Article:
Meet Rose! She’s a former classroom teacher, current part-time learning specialist with a Master’s degree in Linguistics. Full-time SAHM.
She has twin infant boys and a 26 month old son!
1. Tell us about your personal breastfeeding experience with your children:
BF did not happen naturally the first time around. I had taken classes and devoured books on the subject, but when it came time to feed my oldest son, I experienced severe pain for the 1st 4 weeks of his life.
We decided to hire a lactation consultant, who came to our home. Best money we ever spent! She referred us to a pediatric dentist who was able to loosen his tight frenulum (he was severely tongue-tied, which affected his ability to latch, therefore causing me horrendous pain). I felt results/relief instantly, and he was able to successfully take in more during each feeding. So it is most definitely worth contacting a pediatric dentist Phoenix (or wherever you are) if you are experiencing something similar!
I had almost given up, as no one I knew had ever discussed any difficulty with BF. At the time, I felt like a complete failure. Here I was with every BF pillow/gadget available, with a superb rocker/glider, and I couldn’t figure it out, when other women could do so walking down dirt paths with a basket on their heads! Once it got better, I too became a pro. Until teething began…
I always swore that once my children began to get teeth, that it would be a natural time to wean. My son got his first tooth at 3 1/2 months. So much for that plan. Somehow I got through it, and was able to successfully nurse him until he was 15 months. He self-weaned even though we co-slept. Two weeks later, we found out we were expecting what would be our twin boys.
The twins were born at 7lbs, 3oz and 4lbs, 15oz. I was able to BF immediately after the c-section, and am delighted to say my twins have never had anything other than my milk.
The bigger twin, because of a true knot in his cord, hoards nutrients, and this affects his feeding style in a dramatic way. When he is at the breast, his suck is so strong that I often joke that my nipple is all the way down to his belly button! He drinks audibly, with loud gulps. Not sure when he’s going to realize that no one is going to take his supply away from him, but the poor guy eats voraciously every single time. His brother, on the other hand, had huge difficulty latching on (we had to use a nipple shield until he was around 7 weeks), and his weight gain was a concern. I pumped to supplement for him.
We had the same lactation consultant come out and work with us. She is also a cranio-sacral therapist, so she worked on the twins. They are now 11weeks, and doing well. The smaller twin still has a harder time latching, but is transferring milk well.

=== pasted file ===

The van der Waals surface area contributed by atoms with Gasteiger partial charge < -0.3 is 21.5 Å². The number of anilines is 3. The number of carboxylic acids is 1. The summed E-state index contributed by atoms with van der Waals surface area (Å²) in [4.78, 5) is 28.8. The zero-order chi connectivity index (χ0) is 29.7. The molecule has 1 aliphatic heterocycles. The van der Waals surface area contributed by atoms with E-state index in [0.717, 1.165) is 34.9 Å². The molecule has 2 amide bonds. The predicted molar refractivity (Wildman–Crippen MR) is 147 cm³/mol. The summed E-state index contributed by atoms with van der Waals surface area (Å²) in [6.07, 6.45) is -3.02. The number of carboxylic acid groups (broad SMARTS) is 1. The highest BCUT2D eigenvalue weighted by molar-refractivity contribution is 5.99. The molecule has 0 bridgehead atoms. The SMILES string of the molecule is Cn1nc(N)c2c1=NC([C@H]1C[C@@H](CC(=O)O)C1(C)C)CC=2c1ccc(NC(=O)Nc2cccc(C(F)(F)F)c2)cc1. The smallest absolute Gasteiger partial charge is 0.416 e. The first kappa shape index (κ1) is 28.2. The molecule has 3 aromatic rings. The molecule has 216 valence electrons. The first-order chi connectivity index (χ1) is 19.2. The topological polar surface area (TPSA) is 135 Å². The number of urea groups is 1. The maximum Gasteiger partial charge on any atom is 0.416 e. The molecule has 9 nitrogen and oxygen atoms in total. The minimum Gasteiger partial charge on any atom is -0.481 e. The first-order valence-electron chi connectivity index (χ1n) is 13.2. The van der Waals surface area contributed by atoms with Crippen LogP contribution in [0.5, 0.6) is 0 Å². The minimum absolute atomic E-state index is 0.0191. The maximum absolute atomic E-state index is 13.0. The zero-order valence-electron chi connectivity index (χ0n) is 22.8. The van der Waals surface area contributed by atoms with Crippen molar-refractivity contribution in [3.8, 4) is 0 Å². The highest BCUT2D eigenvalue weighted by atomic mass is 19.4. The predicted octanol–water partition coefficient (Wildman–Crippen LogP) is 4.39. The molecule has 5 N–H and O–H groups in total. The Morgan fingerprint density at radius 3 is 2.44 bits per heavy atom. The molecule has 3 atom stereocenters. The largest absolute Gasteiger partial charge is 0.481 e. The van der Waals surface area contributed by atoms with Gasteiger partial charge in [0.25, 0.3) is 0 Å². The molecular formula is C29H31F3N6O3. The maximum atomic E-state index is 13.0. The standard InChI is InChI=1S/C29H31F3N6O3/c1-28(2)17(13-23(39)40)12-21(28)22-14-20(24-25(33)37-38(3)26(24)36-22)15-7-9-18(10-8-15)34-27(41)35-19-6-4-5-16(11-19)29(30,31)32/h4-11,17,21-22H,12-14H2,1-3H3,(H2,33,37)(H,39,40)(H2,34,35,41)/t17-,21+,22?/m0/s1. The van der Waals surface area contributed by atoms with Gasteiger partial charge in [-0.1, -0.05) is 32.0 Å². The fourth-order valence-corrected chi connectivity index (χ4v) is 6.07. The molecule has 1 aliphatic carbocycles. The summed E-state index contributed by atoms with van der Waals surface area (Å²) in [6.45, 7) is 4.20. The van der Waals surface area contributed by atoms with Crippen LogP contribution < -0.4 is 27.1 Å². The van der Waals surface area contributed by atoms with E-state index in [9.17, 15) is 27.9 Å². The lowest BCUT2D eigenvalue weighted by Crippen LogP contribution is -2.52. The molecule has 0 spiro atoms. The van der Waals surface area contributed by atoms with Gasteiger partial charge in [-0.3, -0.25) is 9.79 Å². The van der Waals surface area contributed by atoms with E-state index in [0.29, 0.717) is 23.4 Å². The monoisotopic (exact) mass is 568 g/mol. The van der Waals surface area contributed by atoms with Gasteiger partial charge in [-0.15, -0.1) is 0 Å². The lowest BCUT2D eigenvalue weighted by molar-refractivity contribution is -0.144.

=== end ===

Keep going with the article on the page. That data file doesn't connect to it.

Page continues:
2. What is your view of breastfeeding in public, and why?
My view: I do it because it’s necessary. Every woman has her own comfort level with it. For me, I use a cover (especially at restaurants and the sort) not because I’m ashamed of my breasts or what they are meant to do, but because I’d rather not have total strangers staring at them. I nurse the twins (and formerly their brother) on demand, so if I had to nurse in privacy, I’d get absolutely nothing accomplished. When my oldest was around 8 months, I stopped using the nursing cover altogether (his choice, not mine. It bothered him!).
Eating is a public thing! We should never make anyone feel that mothers should not be able to nurse their children wherever it is most comfortable for both.
I have not yet tandem-fed in public, simply because I don’t bring my pillow everywhere with me. I’m sure as they get older we’ll figure out that art form!
Our society has such strange hang-ups about breasts. We need to really get over them.
3. What is your view of sustained breastfeeding, and why?
I’m assuming this refers to extended feeding? As long as it works for mother and child, I think it’s great.
4. What is your view of adoptive breastfeeding, and why? (you may skip this if you feel you do not have adequate knowledge of the topic)
I know of two possibilities for this:
Wet nursing is one. My grandmother, who had 12 of her own, helped many of her friends (this was in the 1920s and 30s) who had difficulty breastfeeding by nursing their babies. She was a true milk maid! I think human milk is usually a better alternative to formula, and am glad that milk banks and donor milk exists.
One of my former clients adopted her daughter, and was able, through medication and subsequent pumping, to lactate and feed her. I thought it was a beautiful thing!
5.Is there anything you find unique about your breastfeeding story with your children?
The success at BF multiples, along with having stuck to it the first time around, are things I’m quite proud of. I’ve now become a resource for friends and their friends as well!!!
6. Is there anything you wish you did differently?
Wish I’d sought help sooner the 1st time around. Wish people would have shared their stories of difficult starts with me!
7. Is there anything you would like to add?
Having had a rough start to BF, I am happy to be an advocate of its many virtues. While I respect that some women have conditions or circumstances that prevent them from feeding their offspring, I do believe that it is indeed the superior choice. Let me know if you need any more info. Sorry for any typos. I was feeding the twins while I typed.
Also, I sought the advice of my twin BF guru, Lindsey. Without her advice & support, I can’t say I would be succeeding at this.